464254 Targeting and Altering In Vivo macrophage Responses with Modified Polymer Properties

Tuesday, November 15, 2016: 5:03 PM
Golden Gate 5 (Hilton San Francisco Union Square)
Kaitlin M. Bratlie, Chemical and Biological Engineering, Materials Science and Engineering, Iowa State University, Ames, IA

Targeting and altering in vivo macrophage responses with modified polymer properties

Kaitlin Bratlie

Departments of Materials Science & Engineering and Chemical & Biological Engineering, Iowa State University

Introduction: Two pathways for activating macrophages (MΦs) exist. One of these routes is termed the classically activated M1 pathway and is achieved through exposure to lipopolysaccharide (LPS). M1 MΦs are known as pro-inflammatory cells. The other pathway is reached through interleukin-4 (IL-4) and is known as the alternatively activated M2 pathway. M2 MΦ produce pro-angiogenic factors. Here, we successfully use in vivo imaging and histological analysis to identify the MΦ response and activation. We demonstrate the ability to induce various MΦ phenotypes with a change in material functionality as well as identify certain materials parameters that seem to correlate with each phenotype. This suggests the potential to develop materials for specific applications and predict the outcome of MΦ activation in response to new surface chemistries.













Figure 1. In vivo fluorescence images of cathepsin activity in response to implanted polymer nanoparticles. (Left) Fluorescence image of cathepsin activity 7 days after implantation of 600nm pNIPAm particles. (Right) Implantation scheme.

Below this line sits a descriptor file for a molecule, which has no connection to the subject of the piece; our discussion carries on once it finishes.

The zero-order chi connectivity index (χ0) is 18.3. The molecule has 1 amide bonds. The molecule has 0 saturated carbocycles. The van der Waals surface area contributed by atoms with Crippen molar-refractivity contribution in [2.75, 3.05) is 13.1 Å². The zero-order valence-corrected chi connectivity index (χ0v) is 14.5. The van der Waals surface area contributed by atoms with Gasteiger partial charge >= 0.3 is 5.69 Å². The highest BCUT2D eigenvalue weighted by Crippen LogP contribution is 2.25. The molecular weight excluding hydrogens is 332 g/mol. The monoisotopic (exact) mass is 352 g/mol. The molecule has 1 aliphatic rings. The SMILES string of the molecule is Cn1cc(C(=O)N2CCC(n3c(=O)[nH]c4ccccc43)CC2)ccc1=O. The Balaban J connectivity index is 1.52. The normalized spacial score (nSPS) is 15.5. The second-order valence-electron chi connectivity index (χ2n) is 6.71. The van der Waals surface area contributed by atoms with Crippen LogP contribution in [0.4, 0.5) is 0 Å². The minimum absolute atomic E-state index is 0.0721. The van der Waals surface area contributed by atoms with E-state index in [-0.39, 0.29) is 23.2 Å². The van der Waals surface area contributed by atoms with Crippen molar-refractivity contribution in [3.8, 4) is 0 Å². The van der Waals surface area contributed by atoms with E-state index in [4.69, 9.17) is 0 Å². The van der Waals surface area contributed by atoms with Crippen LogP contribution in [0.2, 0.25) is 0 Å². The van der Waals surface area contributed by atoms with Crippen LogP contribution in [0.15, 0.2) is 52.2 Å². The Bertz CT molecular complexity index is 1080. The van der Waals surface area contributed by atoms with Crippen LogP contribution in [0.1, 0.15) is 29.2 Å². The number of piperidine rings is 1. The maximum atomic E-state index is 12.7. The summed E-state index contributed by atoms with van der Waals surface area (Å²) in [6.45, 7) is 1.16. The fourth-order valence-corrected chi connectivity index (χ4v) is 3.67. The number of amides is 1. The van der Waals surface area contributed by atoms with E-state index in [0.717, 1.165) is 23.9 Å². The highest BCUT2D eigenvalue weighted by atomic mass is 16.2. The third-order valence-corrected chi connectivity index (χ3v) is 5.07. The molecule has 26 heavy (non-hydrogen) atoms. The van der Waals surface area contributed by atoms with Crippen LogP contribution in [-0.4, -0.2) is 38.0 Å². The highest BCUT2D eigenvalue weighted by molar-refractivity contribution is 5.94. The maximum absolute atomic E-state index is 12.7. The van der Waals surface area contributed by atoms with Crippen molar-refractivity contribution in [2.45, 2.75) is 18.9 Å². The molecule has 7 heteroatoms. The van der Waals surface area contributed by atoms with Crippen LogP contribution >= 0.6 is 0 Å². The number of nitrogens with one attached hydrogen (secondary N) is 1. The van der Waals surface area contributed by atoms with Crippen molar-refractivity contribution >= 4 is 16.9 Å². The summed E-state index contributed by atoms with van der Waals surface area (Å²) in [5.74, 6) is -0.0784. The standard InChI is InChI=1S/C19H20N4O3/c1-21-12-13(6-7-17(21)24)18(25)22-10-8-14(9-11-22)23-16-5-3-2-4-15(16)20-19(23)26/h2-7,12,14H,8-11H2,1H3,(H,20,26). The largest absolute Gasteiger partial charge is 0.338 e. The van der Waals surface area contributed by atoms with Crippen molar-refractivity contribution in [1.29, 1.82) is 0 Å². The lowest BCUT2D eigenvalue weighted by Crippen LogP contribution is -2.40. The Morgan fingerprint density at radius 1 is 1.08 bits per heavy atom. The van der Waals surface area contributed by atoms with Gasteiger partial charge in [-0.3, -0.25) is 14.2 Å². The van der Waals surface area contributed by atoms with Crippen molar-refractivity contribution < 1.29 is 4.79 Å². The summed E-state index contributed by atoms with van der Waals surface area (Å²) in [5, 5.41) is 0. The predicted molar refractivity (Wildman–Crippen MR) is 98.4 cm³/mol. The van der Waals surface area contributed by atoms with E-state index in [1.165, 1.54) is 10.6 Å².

Figure 2. Ex vivo arginase:iNOS levels for modified pNIPAm particles.

Materials and Methods: The poly(N-isopropylacrylamide) (pNIPAm) (~600nm) particles were synthesized using established methods and modified through conjugation with surface modifiers through carbodiimide chemistry. MΦs were polarized to the M1 and M2 phenotypes and internalization of functionalized pNIPAm particles were measured. These materials were also subcutaneously injected in SKH1-E mice. Arginase:iNOS profiles have been consistently used as a measure of MΦ phenotype. Arginine activity was measured indirectly through a urea assay in which the lysate was activated, exposed to arginine, and conversion to urea was quantified. Nitrites were measured through a Griess reagent assay to indirectly determine the levels of inducible nitric oxide synthase (iNOS). Material properties of the modified particles including water contact angle, melting temperature, and zeta-potential were also measured.

Results and Discussion: SKH1-E mice were injected with the polymer particles and imaged for cathepsin activity (Figure 1). A range in cathepsin activity was observed for the different surface modifiers. The tissue sections from the mice in Figure 1 were excised and homogenized. The arginase:iNOS displayed a spectrum between the M1 and M2 phenotypes for different surface modifiers as shown in Figure 2.

Distinct material parameters influence MΦ phenotypes. For example, increasing the hydrogen bonding of polymeric particles can polarize MΦs towards the M1 phenotype. The induction of multiple MΦ phenotypes confirms the ability to control MΦ activation in vivo and suggests the importance of chemical properties in the biocompatibility of materials. The results obtained suggest that changing properties can result in opposite MΦ phenotypes.

Conclusions:  With this work, useful insight was gained about in vivo MΦ response to various material functionalities. Overall, this in vivo study was successful at drawing conclusions about the biomaterial parameters that will allow for tuning MΦ polarization responses to biomaterials and targeting MΦs.

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See more of this Session: Biomaterials for Immunological Applications
See more of this Group/Topical: Materials Engineering and Sciences Division